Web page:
Masters in Nursing (MSN) Programs
The AACN calls the masters degree in nursing “the educational core that allows advanced practice nurses to work as nurse practitioners, certified nurse midwives, certified clinical nurse specialists, and certified nurse anesthetists.” Most Master of Science in Nursing (MSN) programs include both coursework and clinical experience. While program lengths and time to completion varies, a full-time student might be able to complete their program in about two years. From there, graduates might be prepared to sit for national certification exam(s) in their chosen area of nursing. If this is your goal, you can check with a state’s board of nursing for more information.
MSN Degree Program Curriculum
Most MSN programs start out with a series of core courses. Concepts from nursing and information science could help nurses think critically, make ethical judgements and grasp the complexities of health care policy. Courses in research methods usually cover data analysis and statistics to help nurses promote health to communities and populations. Other courses could help students build practical skills such as communication. They might also help nurses learn to collaborate or resolve conflicts whether with colleagues or patients. Finally, students might take several support courses that could cover advanced health assessment, pathophysiology and pharmacology .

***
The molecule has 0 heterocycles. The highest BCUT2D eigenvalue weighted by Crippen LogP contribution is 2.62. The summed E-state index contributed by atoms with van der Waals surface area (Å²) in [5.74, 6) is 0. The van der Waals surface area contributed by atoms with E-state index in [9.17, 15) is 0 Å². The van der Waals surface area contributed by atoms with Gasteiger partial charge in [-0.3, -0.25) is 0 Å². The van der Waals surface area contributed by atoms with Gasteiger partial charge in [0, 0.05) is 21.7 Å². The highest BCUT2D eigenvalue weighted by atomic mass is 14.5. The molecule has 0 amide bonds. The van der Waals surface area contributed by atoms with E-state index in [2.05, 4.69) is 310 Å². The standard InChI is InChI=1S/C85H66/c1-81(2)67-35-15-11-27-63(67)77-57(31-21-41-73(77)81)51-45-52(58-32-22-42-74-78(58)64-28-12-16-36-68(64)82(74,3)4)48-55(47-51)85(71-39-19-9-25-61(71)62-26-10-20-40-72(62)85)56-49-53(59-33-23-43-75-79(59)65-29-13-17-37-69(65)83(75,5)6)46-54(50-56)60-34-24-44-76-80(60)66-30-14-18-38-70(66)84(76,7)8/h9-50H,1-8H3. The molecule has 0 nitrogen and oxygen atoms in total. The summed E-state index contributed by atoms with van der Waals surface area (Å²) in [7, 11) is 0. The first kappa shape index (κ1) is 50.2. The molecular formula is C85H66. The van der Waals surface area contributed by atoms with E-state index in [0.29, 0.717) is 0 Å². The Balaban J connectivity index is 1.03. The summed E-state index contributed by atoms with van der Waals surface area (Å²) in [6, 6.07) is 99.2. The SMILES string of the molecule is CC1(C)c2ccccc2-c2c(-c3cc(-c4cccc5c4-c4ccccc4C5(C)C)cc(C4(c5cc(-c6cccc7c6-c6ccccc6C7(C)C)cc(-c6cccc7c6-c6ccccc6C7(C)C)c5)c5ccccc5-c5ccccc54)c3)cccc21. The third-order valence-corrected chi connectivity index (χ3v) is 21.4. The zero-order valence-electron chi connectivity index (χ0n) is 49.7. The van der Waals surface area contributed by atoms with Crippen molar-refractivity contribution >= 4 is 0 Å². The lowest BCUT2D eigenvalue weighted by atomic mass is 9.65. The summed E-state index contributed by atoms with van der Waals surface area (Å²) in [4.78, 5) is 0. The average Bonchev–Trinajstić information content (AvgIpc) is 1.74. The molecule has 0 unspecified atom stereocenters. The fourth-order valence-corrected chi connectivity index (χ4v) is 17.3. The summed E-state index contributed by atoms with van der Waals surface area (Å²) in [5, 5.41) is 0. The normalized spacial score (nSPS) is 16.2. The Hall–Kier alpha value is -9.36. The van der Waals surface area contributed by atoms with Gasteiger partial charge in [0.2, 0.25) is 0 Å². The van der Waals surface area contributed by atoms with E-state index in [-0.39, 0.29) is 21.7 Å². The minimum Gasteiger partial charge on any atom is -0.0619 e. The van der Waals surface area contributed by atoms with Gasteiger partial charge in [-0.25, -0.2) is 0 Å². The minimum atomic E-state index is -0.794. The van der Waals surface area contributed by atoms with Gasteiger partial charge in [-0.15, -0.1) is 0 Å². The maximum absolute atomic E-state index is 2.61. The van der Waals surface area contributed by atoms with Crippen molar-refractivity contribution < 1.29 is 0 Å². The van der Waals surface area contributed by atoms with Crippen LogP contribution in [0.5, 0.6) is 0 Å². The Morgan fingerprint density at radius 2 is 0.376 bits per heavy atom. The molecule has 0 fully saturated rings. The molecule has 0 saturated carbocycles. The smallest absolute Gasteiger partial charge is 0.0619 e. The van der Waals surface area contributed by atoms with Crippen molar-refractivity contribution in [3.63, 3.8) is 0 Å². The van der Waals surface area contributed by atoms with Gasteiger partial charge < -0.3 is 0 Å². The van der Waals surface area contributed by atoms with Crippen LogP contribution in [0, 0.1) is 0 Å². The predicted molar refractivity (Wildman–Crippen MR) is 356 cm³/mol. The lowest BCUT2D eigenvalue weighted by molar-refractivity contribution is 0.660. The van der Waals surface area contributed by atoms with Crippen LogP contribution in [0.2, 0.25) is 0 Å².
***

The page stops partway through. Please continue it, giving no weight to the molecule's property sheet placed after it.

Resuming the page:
MSN Nursing Specialties
Masters in Nursing programs provide key education for advanced practice nurses (APRN) to be eligible to pursue licensure as nurse practitioners, certified nurse midwives, certified clinical nurse specialists, and certified nurse anesthetists. Beyond these roles, there are MSN programs that with emphasis in nurse educator, nurse informatics, nurse executive and more. While some nursing graduate schools may offer the general Master of Science in Nursing, most expect students to focus their studies on one of these areas, and coursework will reflect this.
Admission to MSN Programs
Admission to Masters in Nursing programs vary a great deal. Traditional MSN programs are those that build upon the Bachelor of Science in Nursing (BSN). Nursing grad schools with these MSN programs typically require candidates to have earned their BSN in a college accredited by the Commission on Collegiate Nursing Education or by the National League for Nursing Accrediting Commission. Applicants might also need to have a valid state RN license, GRE scores, letters of reference, essay and nursing experience